Woman having panic attack
Most of the time, people think of their mind and their body as totally separate entities. People commonly speak as if their body is somehow disconnected from their self. “My body does not appreciate the hard workout I did.” “My body is telling me I need more sleep.” “My legs are protesting.” Such statements are common, and few people pay attention to or notice the way such comments distance people from their own bodies. 

The unconscious belief that a person is somehow separate from their body can cause serious damage. This sense of separation can mean that a person does not feel the need to protect their body as they should. Many an athlete has lived the mantra of “mind over matter” only to find that their determination to “push through” and “dig deep” has lead them to ignore their body’s warnings and resulted in serious and lifelong injury. 

Determination and a nearly masochistic perseverance is not the only way that a person’s mind can put their body in danger. The mind and the body are linked, and a person’s thoughts and emotions can express themselves as physical symptoms.

Negative emotions, thoughts and experiences can have a serious effect on a person’s body. Many people have at least heard that stress, a mental sensation, has physical effects. Most people have also experienced these effects in the form of stress headaches, sore muscles from unconsciously holding their shoulders rigidly and various forms of insomnia. Stress is also known to effect immunity in contradictory ways. Minor and short term stress is known to boost the immune system temporarily only for the system to “crash” once the stress has passed. This is why so many college students are perfectly healthy throughout their exam period but fall ill almost immediately after their tests are finished. 

Long-term or chronic stress causes nothing but damage to the human body. “Stress leaves you in a flight or fight state in which your body turns off long-term building and repair projects,” said Robert Sapolsky, a professor of biological sciences at Stanford. “Memory and accuracy are impaired. Patrols for [invading germs] aren’t sent out, you tire more easily, you can become depressed and reproduction gets downgraded.” Chronic stress also results, in many cases, in chronic insomnia which brings with it a whole host of extra issues including brain inflammation, impaired judgment and reflexes, increased risk of heart disease and hallucinations.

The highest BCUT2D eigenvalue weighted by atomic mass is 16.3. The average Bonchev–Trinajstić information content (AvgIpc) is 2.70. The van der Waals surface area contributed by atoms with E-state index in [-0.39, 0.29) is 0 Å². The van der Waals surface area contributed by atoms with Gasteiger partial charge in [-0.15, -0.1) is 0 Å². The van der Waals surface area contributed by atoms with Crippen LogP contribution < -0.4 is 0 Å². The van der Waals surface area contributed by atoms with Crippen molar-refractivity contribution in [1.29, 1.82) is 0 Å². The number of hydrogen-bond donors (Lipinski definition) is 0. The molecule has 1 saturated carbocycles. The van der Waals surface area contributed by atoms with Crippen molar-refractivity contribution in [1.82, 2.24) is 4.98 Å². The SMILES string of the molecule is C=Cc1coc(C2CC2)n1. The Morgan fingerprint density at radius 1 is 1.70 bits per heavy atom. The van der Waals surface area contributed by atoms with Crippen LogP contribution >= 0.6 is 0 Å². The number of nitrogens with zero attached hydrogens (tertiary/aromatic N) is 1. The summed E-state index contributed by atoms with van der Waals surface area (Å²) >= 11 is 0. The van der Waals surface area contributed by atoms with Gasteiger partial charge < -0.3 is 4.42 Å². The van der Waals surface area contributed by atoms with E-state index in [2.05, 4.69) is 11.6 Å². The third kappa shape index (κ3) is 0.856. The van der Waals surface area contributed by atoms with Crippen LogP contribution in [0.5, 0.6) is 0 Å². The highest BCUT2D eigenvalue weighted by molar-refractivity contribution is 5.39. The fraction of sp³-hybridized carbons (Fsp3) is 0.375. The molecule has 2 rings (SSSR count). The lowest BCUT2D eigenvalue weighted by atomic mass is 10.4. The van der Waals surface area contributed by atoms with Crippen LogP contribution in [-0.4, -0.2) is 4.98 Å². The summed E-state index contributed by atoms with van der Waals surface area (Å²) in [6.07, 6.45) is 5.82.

Anger and resentment also have a serious effect on a person’s body. According to scientists at Ohio State University, arguments between significant others can slow a person’s healing ability by more than a day. If the couple argues regularly, the time it takes for physical wounds to heal is more than doubled. Researchers compared how long it took tiny blisters to heal in couples that argued and those that did not. The blisters on the couples who argued took roughly 40 percent longer to heal. Researchers posit that this is because the arguments caused a surge in cytokines, the molecules that trigger inflammation. These molecules have been linked to arthritis, diabetes, heart disease and cancer.